On the pay front, though determining wages and work conditions between employers and employees has become a more flexible process over the years, wage rigidities by qualification have to be softened further to fight unemployment of low qualified job seekers. Employment protection legislation needs further tuning in favour of more flexible contracts, though at the same time avoiding segregating the labour market into highly protected regular employment on the one hand and marginal jobs on the other.
Competition is another area requiring attention, both for innovation and productivity growth. Germany’s outward policies are traditionally open, and the general competition and enforcement framework is in most respects a success story. However, much more can be done to foster competition in specific sectors, notably in services and in network industries, and to lighten the administrative burdens on entrepreneurship. Legislation being prepared to reduce the overhead costs of doing business is a step in this direction.
In short, there is no single policy path for the government to follow. Indeed, it must take a comprehensive approach by exploiting synergies between different measures. Efforts to generate new employment, for instance, would be more effective if they looked beyond labour market reform to include other regulatory measures, such as reducing barriers to entry for new firms and impediments to the growth of enterprises. In the same vein, more competition in product markets ultimately favours consumers by forcing down prices. This, in turn, contributes to strengthening domestic demand and can enhance the public acceptability of reforms in other areas, notably the labour market.
Fiscal consolidation will have to rank highly on the German policy agenda, not least in view of the stress a rapidly ageing society implies for public sector budgets further ahead. While an increase in the standard VAT rate by three percentage points has been scheduled for 2007, the bulk of future fiscal adjustment will need to fall on the spending side of the general government budget, including the elimination of distorting tax expenditures. This is important for potential growth prospects to be preserved. Reform in federal fiscal relations, healthcare and the pension systems, as well as the education system, including at tertiary level, are all important areas where public sector action could generate large benefits. Legislation is being prepared in some areas, and first steps have been made to cut distorting tax expenditures, such as subsidies for residential construction.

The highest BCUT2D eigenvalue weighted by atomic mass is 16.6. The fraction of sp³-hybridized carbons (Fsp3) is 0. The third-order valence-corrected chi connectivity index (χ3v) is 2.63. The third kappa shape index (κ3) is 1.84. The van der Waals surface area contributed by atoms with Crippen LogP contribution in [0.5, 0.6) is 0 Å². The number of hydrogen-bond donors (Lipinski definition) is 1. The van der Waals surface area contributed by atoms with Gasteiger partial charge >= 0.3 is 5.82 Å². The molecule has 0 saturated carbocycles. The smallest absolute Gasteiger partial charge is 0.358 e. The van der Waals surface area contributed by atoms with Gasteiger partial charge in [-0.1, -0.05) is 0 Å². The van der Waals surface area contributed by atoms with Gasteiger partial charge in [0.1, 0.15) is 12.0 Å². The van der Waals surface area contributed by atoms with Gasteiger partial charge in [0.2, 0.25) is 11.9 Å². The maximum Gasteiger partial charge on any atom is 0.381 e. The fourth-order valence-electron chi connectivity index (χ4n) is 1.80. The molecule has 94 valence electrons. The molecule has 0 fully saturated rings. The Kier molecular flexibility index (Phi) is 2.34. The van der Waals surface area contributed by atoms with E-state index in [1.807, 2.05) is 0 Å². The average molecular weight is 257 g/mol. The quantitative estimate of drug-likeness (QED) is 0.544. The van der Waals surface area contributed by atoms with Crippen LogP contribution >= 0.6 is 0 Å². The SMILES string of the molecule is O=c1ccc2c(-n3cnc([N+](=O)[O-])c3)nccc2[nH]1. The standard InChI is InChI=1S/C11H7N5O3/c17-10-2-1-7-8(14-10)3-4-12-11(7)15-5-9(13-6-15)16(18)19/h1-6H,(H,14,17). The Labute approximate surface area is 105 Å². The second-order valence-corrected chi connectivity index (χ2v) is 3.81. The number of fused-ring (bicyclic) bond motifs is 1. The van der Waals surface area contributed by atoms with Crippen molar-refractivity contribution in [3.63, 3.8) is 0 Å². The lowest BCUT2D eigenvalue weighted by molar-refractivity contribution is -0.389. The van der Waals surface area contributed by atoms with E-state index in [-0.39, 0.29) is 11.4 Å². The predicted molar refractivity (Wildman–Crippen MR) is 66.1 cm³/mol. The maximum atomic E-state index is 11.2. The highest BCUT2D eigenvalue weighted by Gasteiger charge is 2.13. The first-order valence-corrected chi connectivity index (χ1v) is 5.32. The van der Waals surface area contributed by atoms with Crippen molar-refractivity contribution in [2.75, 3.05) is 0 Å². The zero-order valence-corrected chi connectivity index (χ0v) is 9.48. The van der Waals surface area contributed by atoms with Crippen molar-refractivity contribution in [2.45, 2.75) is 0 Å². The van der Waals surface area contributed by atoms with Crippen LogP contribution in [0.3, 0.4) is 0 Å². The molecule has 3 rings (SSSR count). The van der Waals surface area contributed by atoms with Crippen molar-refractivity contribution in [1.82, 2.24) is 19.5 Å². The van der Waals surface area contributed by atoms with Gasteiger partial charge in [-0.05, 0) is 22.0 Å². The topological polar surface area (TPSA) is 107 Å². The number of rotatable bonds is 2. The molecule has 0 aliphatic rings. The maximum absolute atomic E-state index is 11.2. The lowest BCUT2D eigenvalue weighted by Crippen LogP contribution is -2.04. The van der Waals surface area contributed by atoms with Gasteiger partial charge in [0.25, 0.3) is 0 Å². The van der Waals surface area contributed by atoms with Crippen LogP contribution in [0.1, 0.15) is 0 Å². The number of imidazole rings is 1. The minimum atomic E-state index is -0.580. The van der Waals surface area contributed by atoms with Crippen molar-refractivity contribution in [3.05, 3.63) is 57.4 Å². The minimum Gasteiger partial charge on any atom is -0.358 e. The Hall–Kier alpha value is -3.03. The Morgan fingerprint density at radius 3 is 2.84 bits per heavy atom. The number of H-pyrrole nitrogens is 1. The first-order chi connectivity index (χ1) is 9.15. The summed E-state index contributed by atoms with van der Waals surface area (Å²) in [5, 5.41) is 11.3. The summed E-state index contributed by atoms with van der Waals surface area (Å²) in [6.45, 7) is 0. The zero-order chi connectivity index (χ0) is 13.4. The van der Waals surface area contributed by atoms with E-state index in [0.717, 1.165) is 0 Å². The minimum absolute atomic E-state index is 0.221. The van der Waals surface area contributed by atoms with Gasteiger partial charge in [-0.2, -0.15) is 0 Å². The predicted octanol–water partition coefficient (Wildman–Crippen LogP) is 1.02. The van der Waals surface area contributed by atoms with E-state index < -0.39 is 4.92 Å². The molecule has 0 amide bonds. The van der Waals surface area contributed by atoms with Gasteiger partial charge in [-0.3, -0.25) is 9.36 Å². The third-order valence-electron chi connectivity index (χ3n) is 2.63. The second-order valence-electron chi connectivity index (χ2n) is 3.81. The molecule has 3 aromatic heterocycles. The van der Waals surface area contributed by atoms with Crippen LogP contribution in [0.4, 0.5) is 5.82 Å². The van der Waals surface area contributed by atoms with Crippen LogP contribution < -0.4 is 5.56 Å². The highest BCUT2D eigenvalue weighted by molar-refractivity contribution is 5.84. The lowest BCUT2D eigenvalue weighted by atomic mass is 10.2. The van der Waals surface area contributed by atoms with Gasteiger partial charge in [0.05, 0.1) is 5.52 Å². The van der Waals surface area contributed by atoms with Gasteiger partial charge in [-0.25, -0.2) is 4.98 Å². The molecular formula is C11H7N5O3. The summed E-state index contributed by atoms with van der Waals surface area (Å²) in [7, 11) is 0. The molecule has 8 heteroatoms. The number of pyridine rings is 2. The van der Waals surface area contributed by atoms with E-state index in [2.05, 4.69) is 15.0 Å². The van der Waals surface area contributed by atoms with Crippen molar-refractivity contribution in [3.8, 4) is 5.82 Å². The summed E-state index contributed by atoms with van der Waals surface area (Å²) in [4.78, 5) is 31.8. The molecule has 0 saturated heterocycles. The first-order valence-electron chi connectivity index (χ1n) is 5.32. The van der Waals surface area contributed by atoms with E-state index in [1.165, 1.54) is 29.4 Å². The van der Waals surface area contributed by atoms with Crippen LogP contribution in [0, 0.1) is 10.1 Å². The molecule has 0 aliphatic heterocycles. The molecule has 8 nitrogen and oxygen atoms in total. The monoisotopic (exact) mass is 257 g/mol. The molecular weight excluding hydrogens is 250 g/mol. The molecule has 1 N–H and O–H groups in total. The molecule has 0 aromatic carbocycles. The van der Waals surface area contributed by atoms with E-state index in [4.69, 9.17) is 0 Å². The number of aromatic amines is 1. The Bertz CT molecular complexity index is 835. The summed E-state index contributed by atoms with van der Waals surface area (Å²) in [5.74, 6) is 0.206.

Several other major industrialised countries have been through periods of intense structural and fiscal changes that were triggered by economic underperformance. Germany’s new government will need to firmly anchor and broaden the path of regulatory reforms that it has recently embarked on. If it does that, then we might soon be able to say with greater confidence that the German economy is indeed on the way back.
OECD (2006), Economic Survey of Germany, May (see www.oecd.org/germany for extended summaries)
OECD (2004), Economic Survey of Germany, Paris.
Wörgotter, Andreas and Wurzel, Eckhard (2004),“Ist Deutschland Europas kranker Mann?”, in Internationale Politik No. 5/59, May.
Wurzel, Eckhard (2005), “Why Germany Needs Structural Reform”, CESifo Forum 4/2005.
Wurzel, Eckhard (2003), “Germany: The case for reform”, in OECD Observer, No. 237, May.
More OECD Observer articles by Eckhard Würzel can be found via the search site facility on the top left of this page.
©OECD Observer No 255, May 2006